Transit of Mercury 2016: NASA Video Explains It All

The silhouette of Mercury dotting along the sun
Mercury will pass across the sun May 9 over the course of more than 7 hours during a rare transit event. Amateur astronomers and NASA scientists will be watching carefully. (Image credit: NASA)

While scientists are used to seeing sunspots and solar flares crossing the sun's surface, a different kind of spot will pass through on Monday (May 9): the dark shadow of Mercury, which will travel between the sun and Earth that morning.

Safely observe this transit with high quality solar filters. Shop now! (Image credit: Store)

A new video from NASA sets out what you need to know about the rare celestial event, called a transit, which occurs around 13 times per century, as well as what NASA hopes to learn. Skywatchers who miss Monday's transit will have to wait until November 2019 to catch a glimpse.

Mercury's journey in front of the sun will start around 7:15 a.m. EDT (1115 GMT) and will take more than 7 hours, so even if the sun isn't up yet at the transit's beginning most areas in the Americas, Atlantic and Pacific, Europe, Africa and much of Asia should be able to see part of the event, officials said in the video.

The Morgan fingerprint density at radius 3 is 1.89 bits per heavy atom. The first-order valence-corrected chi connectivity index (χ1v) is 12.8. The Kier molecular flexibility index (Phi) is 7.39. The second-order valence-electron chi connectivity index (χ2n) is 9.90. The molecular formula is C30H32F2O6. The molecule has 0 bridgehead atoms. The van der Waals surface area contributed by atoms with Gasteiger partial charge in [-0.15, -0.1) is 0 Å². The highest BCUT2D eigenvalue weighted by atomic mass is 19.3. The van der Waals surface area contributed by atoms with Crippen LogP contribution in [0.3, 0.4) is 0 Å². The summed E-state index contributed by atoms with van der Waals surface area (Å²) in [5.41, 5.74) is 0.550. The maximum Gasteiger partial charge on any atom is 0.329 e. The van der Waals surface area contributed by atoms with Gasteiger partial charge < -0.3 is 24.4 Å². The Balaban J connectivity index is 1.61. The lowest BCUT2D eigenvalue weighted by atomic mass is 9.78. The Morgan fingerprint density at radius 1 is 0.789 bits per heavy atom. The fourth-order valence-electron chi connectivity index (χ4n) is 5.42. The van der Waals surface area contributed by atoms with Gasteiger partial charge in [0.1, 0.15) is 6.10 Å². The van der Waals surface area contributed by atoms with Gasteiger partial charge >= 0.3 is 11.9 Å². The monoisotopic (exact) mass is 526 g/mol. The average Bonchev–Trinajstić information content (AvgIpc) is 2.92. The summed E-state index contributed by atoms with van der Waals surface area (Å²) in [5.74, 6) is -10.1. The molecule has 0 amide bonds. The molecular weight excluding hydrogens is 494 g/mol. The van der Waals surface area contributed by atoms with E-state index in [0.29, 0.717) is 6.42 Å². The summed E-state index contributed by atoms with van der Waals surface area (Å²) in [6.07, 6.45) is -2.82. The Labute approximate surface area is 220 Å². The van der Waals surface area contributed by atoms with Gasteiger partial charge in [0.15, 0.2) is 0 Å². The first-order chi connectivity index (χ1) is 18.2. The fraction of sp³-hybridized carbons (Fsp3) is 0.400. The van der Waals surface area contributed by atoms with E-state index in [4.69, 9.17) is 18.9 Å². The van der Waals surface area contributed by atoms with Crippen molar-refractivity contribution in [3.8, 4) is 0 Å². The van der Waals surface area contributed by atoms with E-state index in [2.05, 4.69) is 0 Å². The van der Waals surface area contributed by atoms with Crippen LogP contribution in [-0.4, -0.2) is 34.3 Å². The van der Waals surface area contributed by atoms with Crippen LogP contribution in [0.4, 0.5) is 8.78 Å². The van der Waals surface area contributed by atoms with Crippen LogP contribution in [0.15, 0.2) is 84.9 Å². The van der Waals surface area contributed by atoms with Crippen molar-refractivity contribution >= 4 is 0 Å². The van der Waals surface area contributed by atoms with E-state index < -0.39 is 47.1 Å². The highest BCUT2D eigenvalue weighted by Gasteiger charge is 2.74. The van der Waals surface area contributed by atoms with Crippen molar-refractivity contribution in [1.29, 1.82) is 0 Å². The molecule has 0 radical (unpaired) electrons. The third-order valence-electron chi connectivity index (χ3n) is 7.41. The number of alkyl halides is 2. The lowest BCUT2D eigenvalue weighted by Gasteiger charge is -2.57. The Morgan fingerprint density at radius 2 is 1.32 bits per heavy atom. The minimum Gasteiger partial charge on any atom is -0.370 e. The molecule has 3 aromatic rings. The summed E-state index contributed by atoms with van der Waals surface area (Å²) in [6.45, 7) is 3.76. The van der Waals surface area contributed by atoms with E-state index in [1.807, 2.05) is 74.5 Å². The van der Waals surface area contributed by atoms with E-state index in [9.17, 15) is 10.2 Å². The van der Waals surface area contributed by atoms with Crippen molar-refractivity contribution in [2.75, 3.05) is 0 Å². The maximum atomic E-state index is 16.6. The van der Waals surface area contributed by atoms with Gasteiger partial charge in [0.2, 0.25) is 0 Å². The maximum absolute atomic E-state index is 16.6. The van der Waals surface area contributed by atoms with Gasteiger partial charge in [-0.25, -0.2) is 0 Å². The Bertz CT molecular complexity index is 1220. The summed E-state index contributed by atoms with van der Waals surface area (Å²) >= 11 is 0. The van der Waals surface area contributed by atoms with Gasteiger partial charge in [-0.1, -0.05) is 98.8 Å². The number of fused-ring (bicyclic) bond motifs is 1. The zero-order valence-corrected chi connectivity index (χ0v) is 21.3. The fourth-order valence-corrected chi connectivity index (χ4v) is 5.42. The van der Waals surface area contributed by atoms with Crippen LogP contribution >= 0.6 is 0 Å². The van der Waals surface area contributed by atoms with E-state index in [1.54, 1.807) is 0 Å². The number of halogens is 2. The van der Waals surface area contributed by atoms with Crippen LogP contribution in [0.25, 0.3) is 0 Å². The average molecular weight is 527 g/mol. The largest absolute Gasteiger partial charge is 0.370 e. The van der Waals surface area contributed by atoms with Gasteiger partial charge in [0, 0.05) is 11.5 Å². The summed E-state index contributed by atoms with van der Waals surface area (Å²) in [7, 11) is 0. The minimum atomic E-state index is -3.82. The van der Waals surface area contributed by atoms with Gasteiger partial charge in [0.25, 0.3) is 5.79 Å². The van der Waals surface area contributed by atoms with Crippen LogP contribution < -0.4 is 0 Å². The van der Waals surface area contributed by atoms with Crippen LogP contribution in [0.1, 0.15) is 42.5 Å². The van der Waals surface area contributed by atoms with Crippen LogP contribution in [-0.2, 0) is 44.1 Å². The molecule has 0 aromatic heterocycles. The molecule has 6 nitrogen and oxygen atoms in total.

Observers will need to use a telescope with a safe solar filter, or a dedicated solar telescope, to avoid eye damage from the sun. Local observatories and amateur astronomy groups will likely host opportunities to view the transit, and NASA itself and the Slooh Community Observatory will host webcasts of the event highlighting the event's different stages.

During the transit, NASA scientists will have a rare opportunity to study the composition of Mercury's atmosphere — the thinnest in the solar system — as the sun shines through it.

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Sarah Lewin
Associate Editor

Sarah Lewin started writing for in June of 2015 as a Staff Writer and became Associate Editor in 2019 . Her work has been featured by Scientific American, IEEE Spectrum, Quanta Magazine, Wired, The Scientist, Science Friday and WGBH's Inside NOVA. Sarah has an MA from NYU's Science, Health and Environmental Reporting Program and an AB in mathematics from Brown University. When not writing, reading or thinking about space, Sarah enjoys musical theatre and mathematical papercraft. She is currently Assistant News Editor at Scientific American. You can follow her on Twitter @SarahExplains.